So they were married amidst a festival of fireworks and a brass band that went on for three days. They would have been happy from then on if Úrsula’s mother had not terrified her with all manner of sinister predictions about their offspring, even to the extreme of advising her to refuse to consummate the marriage. Fearing that her stout and willful husband would rape her while she slept, Úrsula, before going to bed, would put on a rudimentary kind of drawers that her mother had made out of sailcloth and had reinforced with a system of crisscrossed leather straps and that was closed in the front by a thick iron buckle. That was how they lived for several months. During the day he would take care of his fighting cocks and she would do frame embroidery with her mother. At night they would wrestle for several hours in an anguished violence that seemed to be a substitute for the act of love, until popular intuition got a whiff of something irregular and the rumor spread that Úrsula was still a virgin a year after her marriage because her husband was impotent. José Arcadio Buendía was the last one to hear the rumor.

“Look at what people are going around saying, Úrsula,” he told his wife very calmly.

“Let them talk,” she said. “We know that it’s not true.”

So the situation went on the same way for another six months until that tragic Sunday when José Arcadio Buendía won a cockfight from Prudencio Aguilar. Furious, aroused by the blood of his bird, the loser backed away from José Arcadio Buendía so that everyone in the cockpit could hear what he was going to tell him.

“Congratulations!” he shouted. “Maybe that rooster of yours can do your wife a favor.”

José Arcadio Buendía serenely picked up his rooster. “I’ll be right back,” he told everyone. And then to Prudencio Aguilar:

“You go home and get a weapon, because I’m going to kill you.”

Ten minutes later he returned with the notched spear that had belonged to his grandfather. At the door to the cockpit, where half the town had gathered, Prudencio Aguilar was waiting for him. There was no time to defend himself. José Arcadio Buendía’s spear, thrown with the strength of a bull and with the same good aim with which the first Aureliano Buendía had exterminated the jaguars in the region, pierced his throat.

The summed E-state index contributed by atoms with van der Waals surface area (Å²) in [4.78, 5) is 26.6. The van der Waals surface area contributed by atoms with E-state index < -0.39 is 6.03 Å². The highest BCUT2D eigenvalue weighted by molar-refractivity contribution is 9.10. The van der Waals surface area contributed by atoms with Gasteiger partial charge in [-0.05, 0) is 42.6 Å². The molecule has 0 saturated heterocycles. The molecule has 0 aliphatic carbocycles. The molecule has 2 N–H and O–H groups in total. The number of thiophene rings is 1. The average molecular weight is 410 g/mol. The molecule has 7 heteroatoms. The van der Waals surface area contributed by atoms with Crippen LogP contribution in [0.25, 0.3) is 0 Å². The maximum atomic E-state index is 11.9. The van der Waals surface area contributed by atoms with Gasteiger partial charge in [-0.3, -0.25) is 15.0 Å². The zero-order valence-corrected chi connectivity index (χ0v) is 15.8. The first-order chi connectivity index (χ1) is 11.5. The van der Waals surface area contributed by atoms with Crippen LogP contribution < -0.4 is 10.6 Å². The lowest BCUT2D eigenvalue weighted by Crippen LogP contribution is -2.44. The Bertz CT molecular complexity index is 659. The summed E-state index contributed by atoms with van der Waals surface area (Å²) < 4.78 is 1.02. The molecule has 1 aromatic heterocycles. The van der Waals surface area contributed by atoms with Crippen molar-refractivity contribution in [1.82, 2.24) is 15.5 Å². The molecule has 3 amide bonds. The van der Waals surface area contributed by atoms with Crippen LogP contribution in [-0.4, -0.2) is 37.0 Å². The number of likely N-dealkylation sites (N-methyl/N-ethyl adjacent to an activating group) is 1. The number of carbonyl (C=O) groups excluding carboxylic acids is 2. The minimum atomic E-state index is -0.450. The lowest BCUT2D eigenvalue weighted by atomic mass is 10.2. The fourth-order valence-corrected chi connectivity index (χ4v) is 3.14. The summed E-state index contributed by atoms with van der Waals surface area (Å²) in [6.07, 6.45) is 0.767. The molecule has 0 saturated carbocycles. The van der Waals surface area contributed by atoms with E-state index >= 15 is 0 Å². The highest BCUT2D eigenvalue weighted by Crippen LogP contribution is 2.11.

That night, as they held a wake over the corpse in the cockpit, José Arcadio Buendía went into the bedroom as his wife was putting on her chastity pants. Pointing the spear at her he ordered: “Take them off.” Úrsula had no doubt about her husband’s decision. “You’ll be responsible for what happens,” she murmured. José Arcadio Buendía stuck the spear into the dirt floor.

“If you bear iguanas, we’ll raise iguanas,” he said. “But there’ll be no more killings in this town because of you.” …

92.Beklo in the rain

yyyu

I wish they had ghosts that would haunt their owners like: ” I serve you for Lord knows how many years…how could you do me like that?…”

One

I know that the quality of the picture is ghastly 😀 ;  but,let us face it –  so is the future of its subject.

In a migb bet I saw a person order food for an “ebid” and make eat it . Some (I) –  though a potential member of the club- did not even dare take  a decent look at the poor fellow and others (a waiter) roughed him up a  bit.

The Good Samaritan sort of  restored my faith in humanity (myself).

And I was  made to remember the verse ” …bayenewim gize dem gibat yelelew….atkuren enkua endanayew fitachinin sewerinibet…”